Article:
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16.1: Introduction to field organization and ensuring data of high quality

  • Page ID
    • Peter G. Smith, Richard H. Morrow, and David A. Ross
    • London School of Hygiene & Tropical Medicine & The Johns Hopkins Bloomberg School of Public Health via Oxford University Press
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    The complexity of the organization of a field trial will vary, according to the planned size of the trial population, the frequency of follow-up, the expected duration of the trial, and its location. For example, a trial of the long-term effects of a hepatitis B vaccine in The Gambia involved enrolling a population of 120 000 infants, many of whom lived in remote rural areas, and linking their vaccination status to outcome events measured several decades later (The Gambia Hepatitis Study Group, 1987; van der Sande et al., 2007). Such a trial is a much more complex undertaking than, say, a trial to assess the immunogenicity of a new measles vaccine, involving a few hundred subjects, conducted in or near a major population centre and completed within a year or two.

    Whether a trial is small or large, it is important to plan the organization of the trial in detail before starting any substantial field activities. The design of the trial should be reviewed to identify all the procedures and tasks that it is necessary to undertake to meet the study objectives, and the logistics developed to carry out these procedures and tasks in a timely fashion. During this planning, it may become clear that compromises have to be made between what is theoretically desirable and what is logistically possible. For example, in a vaccine trial, it may be of great interest to relate the immune response to vaccination to subsequent protection against disease on an individual-by-individual basis. This would involve collecting a blood sample from all participants before vaccination, shortly after vaccination, and possibly at repeated intervals thereafter. In practice, it may not be feasible to do this in the full trial population, for reasons of cost or because those in the trial population would not accept repeated blood samples being taken. Thus, relating protection against disease to individual responses to vaccination might have to be excluded from the objectives or restricted to a substudy in selected trial participants.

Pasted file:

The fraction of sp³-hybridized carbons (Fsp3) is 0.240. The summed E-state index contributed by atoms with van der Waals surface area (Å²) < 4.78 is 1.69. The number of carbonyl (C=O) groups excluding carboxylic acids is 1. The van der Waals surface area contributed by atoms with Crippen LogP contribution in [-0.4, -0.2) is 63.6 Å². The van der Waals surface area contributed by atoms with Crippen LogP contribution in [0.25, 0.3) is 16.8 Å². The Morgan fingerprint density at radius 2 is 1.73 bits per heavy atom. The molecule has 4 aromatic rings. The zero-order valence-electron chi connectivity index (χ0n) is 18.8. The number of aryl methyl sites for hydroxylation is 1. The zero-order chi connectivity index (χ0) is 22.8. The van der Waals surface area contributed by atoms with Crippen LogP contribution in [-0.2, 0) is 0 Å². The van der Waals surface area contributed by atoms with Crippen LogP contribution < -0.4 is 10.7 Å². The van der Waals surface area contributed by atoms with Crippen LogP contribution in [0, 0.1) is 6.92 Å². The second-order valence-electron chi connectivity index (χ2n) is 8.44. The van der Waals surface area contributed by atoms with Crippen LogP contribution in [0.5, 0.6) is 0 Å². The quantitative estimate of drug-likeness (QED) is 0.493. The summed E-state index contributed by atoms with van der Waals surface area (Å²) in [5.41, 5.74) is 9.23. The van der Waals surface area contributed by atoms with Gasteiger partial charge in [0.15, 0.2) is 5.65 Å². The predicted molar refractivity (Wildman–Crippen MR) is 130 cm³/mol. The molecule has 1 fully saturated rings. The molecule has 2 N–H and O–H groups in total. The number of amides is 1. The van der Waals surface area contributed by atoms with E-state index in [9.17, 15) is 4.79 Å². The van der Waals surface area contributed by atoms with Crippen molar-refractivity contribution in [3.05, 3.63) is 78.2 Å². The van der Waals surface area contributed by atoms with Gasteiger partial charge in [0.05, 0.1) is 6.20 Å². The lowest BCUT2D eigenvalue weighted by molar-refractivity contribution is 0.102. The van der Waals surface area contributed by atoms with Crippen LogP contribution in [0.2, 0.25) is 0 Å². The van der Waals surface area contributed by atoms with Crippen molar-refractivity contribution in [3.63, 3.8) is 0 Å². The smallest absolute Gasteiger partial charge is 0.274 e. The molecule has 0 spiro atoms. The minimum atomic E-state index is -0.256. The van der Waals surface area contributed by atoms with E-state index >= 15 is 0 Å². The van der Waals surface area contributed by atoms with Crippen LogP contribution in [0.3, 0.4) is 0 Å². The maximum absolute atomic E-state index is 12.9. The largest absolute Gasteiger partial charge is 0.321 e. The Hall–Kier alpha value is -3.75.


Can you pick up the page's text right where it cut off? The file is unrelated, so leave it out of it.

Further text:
A checklist of some of the most important items that it may be necessary to consider when planning a field trial is given in Box 16.1. Trial investigators should draw up a detailed and specific list tailored to the requirements of their particular trial.

    It is important that the field team understands, and is sensitive to, local customs and cultures. This will be facilitated if many of the field team members are recruited from the community in which the trial is to be conducted. The planning for the trial must take into account cultural practices that may affect both the acceptability of the trial and the organizational arrangements for conducting it.

    In planning the organization of the trial, it is critical to always keep in mind the overall objectives of the trial, as specified in the study protocol. Detailed planning should start at an early stage, as, once activities get under way, it is easy to ‘lose sight of the wood for the trees’, unless there is a clear plan of activities to refer to. A checklist that covers some of the most important organizational aspects of field trials is given in Box 16.2.

    Box 16.1 A checklist for planning a field trial

    1. Proposed trial
      • Title
      • Purpose
      • Type
      • Population included: location and numbers involved
      • Expected duration of trial
      • Persons in charge: both central and field
      • Address, phone/fax numbers, website, and e-mail addresses of trial headquarters
      • Initiate a field manual and study diary to record all decisions and changes made during planning and conduct of trial (see Section 2)
    2. Clearances: legal and ethical
      • Local authority (district health officers, local government)
      • Police2Clearances: legal and ethical (cont.)
      • Government—MOH—others, as appropriate
      • Local population—informed consent procedures
    3. Location
      1. Climate
      2. Geographical features
      3. Maps
      4. Roads, including routes, distance, and time taken to travel between survey sites in different road conditions
      5. River conditions
      6. Airstrips (where relevant)
      7. Electricity supply
      8. Mobile phone network coverage
      9. Internet access
    4. Data collection and storage
      • Type
      • Regularity
      • Timing
      • Method of data collection (for example, pen and paper, electronic)
      • Logistics
    5. Staff requirements
      • Functional categories
      • Number
      • Existing/new staff
      • Training and support/supervision requirements
    6. Accommodation
      • Location (survey team, support group, females/males)
      • Tents/housing arrangements
      • Electricity
      • Water
    7. Supplies
      • Immediate
      • Replenishments
      • Stockpile
      • Ordering and recording systems
      • Food/cooking
      • Water/purification
      • Fuel (vehicles, electricity generators, cooking, etc.)
      • Refrigeration
    8. Transportation
      • Vehicles (for example, cars, motorbikes, bicycles, boats)